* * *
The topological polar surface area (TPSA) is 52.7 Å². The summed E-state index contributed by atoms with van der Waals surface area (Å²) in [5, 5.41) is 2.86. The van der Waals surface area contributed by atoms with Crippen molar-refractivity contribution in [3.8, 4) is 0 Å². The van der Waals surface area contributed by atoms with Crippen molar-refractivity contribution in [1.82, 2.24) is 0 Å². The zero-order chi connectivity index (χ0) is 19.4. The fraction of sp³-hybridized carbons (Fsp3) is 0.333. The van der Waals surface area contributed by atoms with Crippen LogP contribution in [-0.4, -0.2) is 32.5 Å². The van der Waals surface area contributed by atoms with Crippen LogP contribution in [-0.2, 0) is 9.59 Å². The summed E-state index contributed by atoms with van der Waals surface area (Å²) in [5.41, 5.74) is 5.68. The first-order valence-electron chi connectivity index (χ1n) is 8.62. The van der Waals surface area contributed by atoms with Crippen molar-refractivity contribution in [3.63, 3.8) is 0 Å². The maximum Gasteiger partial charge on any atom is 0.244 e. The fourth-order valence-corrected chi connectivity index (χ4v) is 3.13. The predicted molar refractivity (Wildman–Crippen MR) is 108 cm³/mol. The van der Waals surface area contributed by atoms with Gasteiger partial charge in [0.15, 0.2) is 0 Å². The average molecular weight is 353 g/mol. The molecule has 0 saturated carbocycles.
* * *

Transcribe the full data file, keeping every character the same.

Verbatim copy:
The topological polar surface area (TPSA) is 52.7 Å². The summed E-state index contributed by atoms with van der Waals surface area (Å²) in [5, 5.41) is 2.86. The van der Waals surface area contributed by atoms with Crippen molar-refractivity contribution in [3.8, 4) is 0 Å². The van der Waals surface area contributed by atoms with Crippen molar-refractivity contribution in [1.82, 2.24) is 0 Å². The zero-order chi connectivity index (χ0) is 19.4. The fraction of sp³-hybridized carbons (Fsp3) is 0.333. The van der Waals surface area contributed by atoms with Crippen LogP contribution in [-0.4, -0.2) is 32.5 Å². The van der Waals surface area contributed by atoms with Crippen LogP contribution in [-0.2, 0) is 9.59 Å². The summed E-state index contributed by atoms with van der Waals surface area (Å²) in [5.41, 5.74) is 5.68. The first-order valence-electron chi connectivity index (χ1n) is 8.62. The van der Waals surface area contributed by atoms with Crippen molar-refractivity contribution in [3.63, 3.8) is 0 Å². The maximum Gasteiger partial charge on any atom is 0.244 e. The fourth-order valence-corrected chi connectivity index (χ4v) is 3.13. The predicted molar refractivity (Wildman–Crippen MR) is 108 cm³/mol. The van der Waals surface area contributed by atoms with Gasteiger partial charge in [0.15, 0.2) is 0 Å². The average molecular weight is 353 g/mol. The molecule has 0 saturated carbocycles.